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Notes :
[1]Haus Rucker & Co, ???, p. 132.
[2]Joseph Rosa: Albert Frey, Architekt. Zürich 1995, p. 119f.
[3]Le Corbusier, Oeuvre complète 1938-46, Zürich 1946, p. 140f.
[4]Rem Koolhaas: Delirious New York, New York 1994, p. 82ff.
[5]Center Parcs Katalog 97/98 der Center Parcs GmbH, Cologne.
[6]Welt am Sonntag 25.6.96.
[7]Heinz-Günter Vester: Authenzität, in: Heinz Hahn, H. Jürgen Kagelmann (eds.): Tourismuspsychologie und Tourismussoziologie, Munich 1993, p. 123f.
[8]Artificial Nature. Catalogue for the exhibition of the same name. Deste Foundation for Contemporary Art, Athens 1990.
[9]Frankfurter Allgemeine Zeitung, 6.1.1993, p. N4.
[10]Kevin Kelly: Das Ende der Kontrolle, Bollmann 1997, p. 249ff.
[11]Kevin Kelley, op. cit., p. 7f.
[12]Jacques Herzog/deMeuron in conversation with Alejandro Zaera, El Croquis 60, 1994, p. 8.
[13]Jacques Herzog in conversation with Jeffrey Kipnis, El Croquis 84, 1997, p. 11ff.
[14]See also Charles Jencks, Begriff der Landschaftsgebäude bzw. Architektur als artikulierte Landschaft, in : Die Architektur des springenden Universums, Arch+ 141, Aachen 1998, p. 103ff.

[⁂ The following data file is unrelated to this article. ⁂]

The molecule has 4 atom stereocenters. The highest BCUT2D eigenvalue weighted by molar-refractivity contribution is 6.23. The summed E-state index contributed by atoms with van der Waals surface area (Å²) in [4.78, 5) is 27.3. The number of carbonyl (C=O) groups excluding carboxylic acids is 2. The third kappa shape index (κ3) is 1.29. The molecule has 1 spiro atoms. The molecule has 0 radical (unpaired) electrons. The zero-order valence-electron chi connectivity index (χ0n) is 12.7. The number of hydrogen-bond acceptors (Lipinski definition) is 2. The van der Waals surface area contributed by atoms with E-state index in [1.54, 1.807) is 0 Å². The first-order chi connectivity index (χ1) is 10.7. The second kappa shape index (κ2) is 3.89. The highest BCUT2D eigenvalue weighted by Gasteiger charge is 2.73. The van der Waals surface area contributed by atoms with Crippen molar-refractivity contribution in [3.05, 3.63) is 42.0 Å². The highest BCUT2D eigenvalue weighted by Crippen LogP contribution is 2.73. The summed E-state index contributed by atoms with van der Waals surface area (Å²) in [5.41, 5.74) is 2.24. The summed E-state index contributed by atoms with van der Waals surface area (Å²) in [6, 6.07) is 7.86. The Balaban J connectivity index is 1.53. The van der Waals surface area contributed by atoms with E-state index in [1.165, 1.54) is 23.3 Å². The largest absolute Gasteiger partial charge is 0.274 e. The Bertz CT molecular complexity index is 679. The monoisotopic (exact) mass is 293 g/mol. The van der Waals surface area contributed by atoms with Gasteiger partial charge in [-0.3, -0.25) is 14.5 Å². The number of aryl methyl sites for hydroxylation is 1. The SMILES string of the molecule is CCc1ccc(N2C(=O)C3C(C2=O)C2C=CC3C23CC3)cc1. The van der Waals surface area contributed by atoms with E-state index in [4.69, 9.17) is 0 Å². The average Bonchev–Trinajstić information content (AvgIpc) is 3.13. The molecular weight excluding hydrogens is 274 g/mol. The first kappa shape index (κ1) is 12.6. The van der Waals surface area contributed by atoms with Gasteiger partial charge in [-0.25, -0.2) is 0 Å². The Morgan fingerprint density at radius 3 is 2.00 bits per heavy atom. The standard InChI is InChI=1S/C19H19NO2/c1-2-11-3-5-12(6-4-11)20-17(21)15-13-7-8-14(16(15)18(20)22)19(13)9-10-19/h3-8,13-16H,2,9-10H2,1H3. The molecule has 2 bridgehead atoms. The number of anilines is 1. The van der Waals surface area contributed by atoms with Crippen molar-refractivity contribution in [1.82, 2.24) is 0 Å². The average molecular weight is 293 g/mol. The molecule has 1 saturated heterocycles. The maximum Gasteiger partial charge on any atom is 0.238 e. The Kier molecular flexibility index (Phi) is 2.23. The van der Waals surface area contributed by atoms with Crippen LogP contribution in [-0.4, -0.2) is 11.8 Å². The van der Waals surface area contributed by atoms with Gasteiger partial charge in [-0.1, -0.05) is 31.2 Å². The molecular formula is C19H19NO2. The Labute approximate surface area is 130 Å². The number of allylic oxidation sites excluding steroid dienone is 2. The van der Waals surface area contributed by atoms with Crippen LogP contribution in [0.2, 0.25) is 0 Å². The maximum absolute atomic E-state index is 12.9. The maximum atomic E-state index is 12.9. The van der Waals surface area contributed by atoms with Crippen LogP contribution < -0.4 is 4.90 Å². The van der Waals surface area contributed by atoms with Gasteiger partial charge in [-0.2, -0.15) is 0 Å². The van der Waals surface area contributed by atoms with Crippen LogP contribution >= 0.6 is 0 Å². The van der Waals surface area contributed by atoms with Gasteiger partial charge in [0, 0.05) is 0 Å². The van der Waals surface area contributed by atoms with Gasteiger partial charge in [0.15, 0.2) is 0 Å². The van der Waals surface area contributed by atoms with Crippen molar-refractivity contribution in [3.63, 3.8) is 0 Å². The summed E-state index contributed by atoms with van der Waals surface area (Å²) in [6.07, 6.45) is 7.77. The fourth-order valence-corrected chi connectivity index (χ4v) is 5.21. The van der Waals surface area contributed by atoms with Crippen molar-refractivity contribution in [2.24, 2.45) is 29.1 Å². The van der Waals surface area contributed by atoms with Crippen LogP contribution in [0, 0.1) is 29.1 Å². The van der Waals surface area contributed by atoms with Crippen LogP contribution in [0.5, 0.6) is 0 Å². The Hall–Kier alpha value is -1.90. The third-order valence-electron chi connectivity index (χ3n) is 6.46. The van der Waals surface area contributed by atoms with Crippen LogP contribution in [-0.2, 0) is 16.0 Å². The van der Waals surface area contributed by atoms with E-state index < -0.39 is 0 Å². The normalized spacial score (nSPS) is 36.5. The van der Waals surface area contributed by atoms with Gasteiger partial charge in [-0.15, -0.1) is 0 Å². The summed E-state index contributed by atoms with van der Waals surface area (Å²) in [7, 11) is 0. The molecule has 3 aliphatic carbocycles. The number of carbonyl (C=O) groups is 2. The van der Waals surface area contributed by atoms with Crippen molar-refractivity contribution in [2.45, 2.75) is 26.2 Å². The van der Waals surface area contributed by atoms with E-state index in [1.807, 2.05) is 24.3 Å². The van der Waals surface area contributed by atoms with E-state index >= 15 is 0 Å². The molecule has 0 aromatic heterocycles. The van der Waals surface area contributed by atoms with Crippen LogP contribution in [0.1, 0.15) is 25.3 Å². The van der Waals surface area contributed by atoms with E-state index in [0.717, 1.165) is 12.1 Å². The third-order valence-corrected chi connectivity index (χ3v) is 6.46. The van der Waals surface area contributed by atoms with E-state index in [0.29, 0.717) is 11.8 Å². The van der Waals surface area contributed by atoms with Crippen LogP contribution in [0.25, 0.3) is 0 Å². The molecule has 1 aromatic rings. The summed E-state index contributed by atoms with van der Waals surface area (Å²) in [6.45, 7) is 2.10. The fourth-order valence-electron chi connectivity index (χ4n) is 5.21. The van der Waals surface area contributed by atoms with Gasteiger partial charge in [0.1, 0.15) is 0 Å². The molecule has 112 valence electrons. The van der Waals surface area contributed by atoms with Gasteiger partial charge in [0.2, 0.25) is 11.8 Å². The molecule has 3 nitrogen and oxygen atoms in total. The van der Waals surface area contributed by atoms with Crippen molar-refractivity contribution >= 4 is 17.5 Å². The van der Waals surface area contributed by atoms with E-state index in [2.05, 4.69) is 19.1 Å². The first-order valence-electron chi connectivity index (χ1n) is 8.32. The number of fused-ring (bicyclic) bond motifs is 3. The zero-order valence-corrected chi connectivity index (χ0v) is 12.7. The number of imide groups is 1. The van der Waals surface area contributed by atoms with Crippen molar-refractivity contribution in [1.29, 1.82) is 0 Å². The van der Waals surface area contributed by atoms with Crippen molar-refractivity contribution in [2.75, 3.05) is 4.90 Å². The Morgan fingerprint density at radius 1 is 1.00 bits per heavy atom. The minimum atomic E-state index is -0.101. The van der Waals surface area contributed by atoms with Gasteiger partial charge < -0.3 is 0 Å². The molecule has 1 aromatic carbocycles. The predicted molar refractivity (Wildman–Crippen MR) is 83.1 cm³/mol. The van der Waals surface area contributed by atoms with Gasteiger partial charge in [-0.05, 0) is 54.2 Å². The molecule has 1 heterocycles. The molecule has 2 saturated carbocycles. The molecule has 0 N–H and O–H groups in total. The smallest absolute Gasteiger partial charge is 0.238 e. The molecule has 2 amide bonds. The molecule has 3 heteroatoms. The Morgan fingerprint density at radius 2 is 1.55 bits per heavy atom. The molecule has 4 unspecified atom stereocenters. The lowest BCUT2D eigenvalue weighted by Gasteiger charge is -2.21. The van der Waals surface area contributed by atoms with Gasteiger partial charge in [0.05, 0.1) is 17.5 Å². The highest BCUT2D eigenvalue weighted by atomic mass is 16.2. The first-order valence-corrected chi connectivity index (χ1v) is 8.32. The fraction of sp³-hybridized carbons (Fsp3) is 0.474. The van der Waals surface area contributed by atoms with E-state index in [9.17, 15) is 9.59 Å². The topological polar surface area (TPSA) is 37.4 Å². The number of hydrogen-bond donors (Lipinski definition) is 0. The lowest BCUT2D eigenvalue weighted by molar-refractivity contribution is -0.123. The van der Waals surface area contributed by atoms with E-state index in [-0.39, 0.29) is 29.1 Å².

[15]Rem Koolhaas/O.M.A.: Explanatory text on the H-Project (Seoul), Conceptual Design Booklet, 196. The interior of the H-Project is organized in an analogous way as artificial topography.
[16]See also the concept of smooth space in Gilles Deleuze, Felix Guattari: Mille plateaux, Les Editions de Minuit, Paris 1980.
[17]See Patrick Werner, Land Art USA, Munich 1992.
[18]Robert Smithson: The Collected Writings, Berkeley/London 1996, pp. 100ff, 174ff.
[19]Michel Foucault: Andere Räume, in: Aisthesis, Wahrnehmung heute oder Perspektiven einer anderen Ästhetik, Leipzig 1990, p. 39.
[20]See Arch+ 96/97, Aachen 1988, p. 64ff.
[21]In: Rosalind Krauss, Yves-Alain Bois: L'inform (Formless). A User's Guide. New York 1997, p. 18.
[22]See Ana Klingmann, Philipp Oswalt: Formlosigkeit, Arch+ 139/149, Aachen 1998.
[23]Arch+ 129/130, 1995, p. 26ff.
[24]Jacques Herzog in conversation with Jeffrey Kipnis, in El Croquis 84, 1997, p. 11.
[25]See Daidalos Nr. 68, Berlin 1998, p. 144.
[26]Kevin Kelly, Das Ende der Kontrolle, Bollmann 1997, p. 391ff, Tom Ray: Evolution as Artist, in: C. Sommer, L. Mignonneau (eds.): Art@Science, Vienna 1998, p. 81ff.
[27]For example, Evolver, a program for Macintosh for the calculation of tables. See Kevin Kelly, op. cit. p. 401.
[28]Pattie Maes: Agenten. Intelligente Software, in Schlüsseltechnologien, Spektrum der Wissenschaft Spezial 4, Heidelberg 1995, p. 38ff.
[29]Kevin Kelly, op. cit., p. 8ff.
[30]Vilém Flusser: Leben und Kunst (for 'Spuren' Hamburg). Manuscript, Flusser Archive, Munich.
[31]Vilém Flusser: Leben und Leben lassen, Spuren Nr. 24, July/August 1988, p. 19ff.

Philipp Oswalt

published in : Arch+ 142 | Aachen | 1998 & Politische …kologie Nr. 71 | Mźnchen / Neuhausen | 2001